Tunisia, cradle of the Arab Spring, is in deep trouble: a series of shocking political assassinations of important figures of the leftist opposition, a violent salafi movement opposed to the conservative Islamist government, plunging public support for the institutions of the state. In nearby Egypt, military officers and the old civilian elite have just seized back power via canny manipulation of public opinion and savage violence, though they appear to be leading the country toward civil war. Here, a pair of Tunisian intellectuals call for a national effort to save Tunisia’s embryonic democracy before it tears itself apart.
It has been six months since the assassination of Chokri Belaid, a killing which was followed on July 25 by the assassination of Mohamed Brahmi, a leftist deputy in Tunisia’s national Constituent Assembly. This latest murder came as Tunisians have nearly finished drafting our new constitution and preparing for new elections.
Despite the ‘revelations’ from the government regarding the supposed authors of the crime, the important questions will almost certainly never be answered: whose hand guided the killers? What kind of support network did they have?
What was the point of the murders? Political assassinations typically have similar objectives: sow confusion, reshuffle the cards in the political game, spread discord among both the political class and the people they govern. In Tunisia, the point was even sharper: these killings were intended to stop the development of a nascent democracy in its tracks.
We need to note that these political crimes are part of a longer pattern of counter-revolutionary moves. Since Dec. 17 2010 [when Mohamed Bouazizi burned himself alive, sparking the Tunisian revolution], we have seen everything from savage police repression, to the banning of collective action, to imprisoning revolutionaries and indefinite postponing of justice for old-regime crimes.
Since Mohamed Brahimi was murdered, violence and police repression have been increasing, claiming victims like Mohamed Bel Mufti [a leftist Popular Front politician and activist killed by police at a rally in memory of Brahmi]. We are going down what appears to be a political dead end, with three factions battling toward a bloody and ruinous finish.
The partisans of electoral legitimacy, first, refuse to acknowledge the seriousness of the situation, huddling into a defensive position, closing their eyes to the burning issues of the day, to the demands of the people. By contrast, those who claim they are partisans of the revolution’s ideals demand that the people seize power directly, but they are unable to offer an inclusive alternative that does not sound like simple party self-interest. Finally, the political opposition [the left], in the name of some kind of consensus, seeks to take power itself by calling for the dissolution of hard won and barely implemented political institutions.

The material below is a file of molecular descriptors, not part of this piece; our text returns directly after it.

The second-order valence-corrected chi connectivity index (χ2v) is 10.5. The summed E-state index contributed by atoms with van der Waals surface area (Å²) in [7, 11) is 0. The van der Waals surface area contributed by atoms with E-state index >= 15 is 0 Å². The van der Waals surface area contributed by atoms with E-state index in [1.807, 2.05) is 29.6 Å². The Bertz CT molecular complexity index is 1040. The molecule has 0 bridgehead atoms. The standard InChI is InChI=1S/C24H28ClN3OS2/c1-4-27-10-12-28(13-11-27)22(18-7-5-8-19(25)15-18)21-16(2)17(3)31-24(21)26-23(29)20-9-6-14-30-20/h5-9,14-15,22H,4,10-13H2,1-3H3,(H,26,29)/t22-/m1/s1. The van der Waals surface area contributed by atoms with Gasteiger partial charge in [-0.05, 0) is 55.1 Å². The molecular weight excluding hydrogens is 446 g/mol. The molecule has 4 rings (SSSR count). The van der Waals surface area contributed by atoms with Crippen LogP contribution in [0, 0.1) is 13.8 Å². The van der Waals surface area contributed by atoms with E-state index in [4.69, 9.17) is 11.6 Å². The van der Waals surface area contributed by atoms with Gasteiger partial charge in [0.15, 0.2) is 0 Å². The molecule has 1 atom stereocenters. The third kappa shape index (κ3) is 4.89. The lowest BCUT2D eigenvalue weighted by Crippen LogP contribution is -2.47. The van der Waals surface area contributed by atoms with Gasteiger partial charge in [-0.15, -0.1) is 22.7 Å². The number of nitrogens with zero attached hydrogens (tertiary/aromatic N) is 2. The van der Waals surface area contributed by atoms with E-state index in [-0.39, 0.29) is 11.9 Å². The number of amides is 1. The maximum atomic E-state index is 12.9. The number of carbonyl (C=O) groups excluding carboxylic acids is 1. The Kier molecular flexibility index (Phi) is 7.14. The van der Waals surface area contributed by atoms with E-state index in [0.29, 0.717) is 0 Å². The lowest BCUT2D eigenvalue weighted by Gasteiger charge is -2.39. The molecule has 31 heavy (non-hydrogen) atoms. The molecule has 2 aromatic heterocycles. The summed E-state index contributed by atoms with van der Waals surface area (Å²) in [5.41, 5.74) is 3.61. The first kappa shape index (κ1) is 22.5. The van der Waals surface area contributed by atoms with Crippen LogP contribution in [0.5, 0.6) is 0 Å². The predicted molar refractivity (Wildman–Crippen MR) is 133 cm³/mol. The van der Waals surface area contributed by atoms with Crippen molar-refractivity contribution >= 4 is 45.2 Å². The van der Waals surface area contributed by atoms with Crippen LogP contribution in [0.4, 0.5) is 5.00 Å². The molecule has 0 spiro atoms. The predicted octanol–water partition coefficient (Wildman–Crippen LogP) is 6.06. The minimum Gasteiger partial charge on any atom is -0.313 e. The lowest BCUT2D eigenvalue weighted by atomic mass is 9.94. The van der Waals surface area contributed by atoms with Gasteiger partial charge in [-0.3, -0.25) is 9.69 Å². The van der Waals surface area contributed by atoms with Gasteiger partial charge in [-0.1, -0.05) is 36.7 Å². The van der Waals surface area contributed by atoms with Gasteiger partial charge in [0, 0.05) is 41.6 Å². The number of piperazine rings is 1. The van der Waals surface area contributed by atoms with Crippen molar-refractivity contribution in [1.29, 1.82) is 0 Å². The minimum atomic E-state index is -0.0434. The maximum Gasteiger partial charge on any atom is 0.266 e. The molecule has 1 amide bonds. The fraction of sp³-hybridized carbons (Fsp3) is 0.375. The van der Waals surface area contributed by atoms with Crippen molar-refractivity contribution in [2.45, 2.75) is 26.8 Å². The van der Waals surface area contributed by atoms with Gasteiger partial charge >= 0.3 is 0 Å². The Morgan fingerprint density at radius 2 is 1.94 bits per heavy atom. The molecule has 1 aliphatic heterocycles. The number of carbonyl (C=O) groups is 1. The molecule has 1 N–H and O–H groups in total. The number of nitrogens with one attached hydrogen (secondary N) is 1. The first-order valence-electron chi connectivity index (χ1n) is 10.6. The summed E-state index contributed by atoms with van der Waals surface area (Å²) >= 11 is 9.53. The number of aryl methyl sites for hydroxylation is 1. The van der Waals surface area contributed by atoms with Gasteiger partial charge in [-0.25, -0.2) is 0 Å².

For the entirety of the past two years, each of these factions has claimed exclusive legitimacy and sought to exclude its adversaries from the political process. This situation thwarts any possibility of dialogue, and seems to risk driving us straight into civil war. That is an outcome that would please the enemies of the Tunisian revolution, both inside and outside the country, in a regional context that grows ever more chaotic.
We, Tunisians who are well aware of the perilous ground our country is passing through, refuse to allow the Algerian and Egyptian scenarios to play out here. We are determined to avoid civil war, counter-revolution and a return to a police state; we are determined to give everything to arrive at a consensus solution, one which can only be arrived at politically. Such a solution must include the entire Tunisian people from every walk of life, and the entire political class, including all of its political factions.
Our house is already burning, and although our politicians are still playing the role of pyromaniac firemen, the National Constituent Assembly remains in spite of its faults the only common space where a workable political compromise might rapidly emerge.
The time for accusations and for dishonest denunciations is over. Our only guide in the coming days must be the bright line between those who are trying to start a civil war, to accelerate the crumbling of whatever holds us together as a nation and a society, and those who oppose civil war and societal collapse in spite of their differences of ideology and political opinion.
This outcome, helped along by concrete moves toward justice for old-regime crimes, will be the only way that we might fulfill the original promise of the Tunisian revolution, answer its calls for work, liberty and national dignity.
Hela Yousfi and Choukri Hmed Translated from French by International Boulevard
23 Aug 2013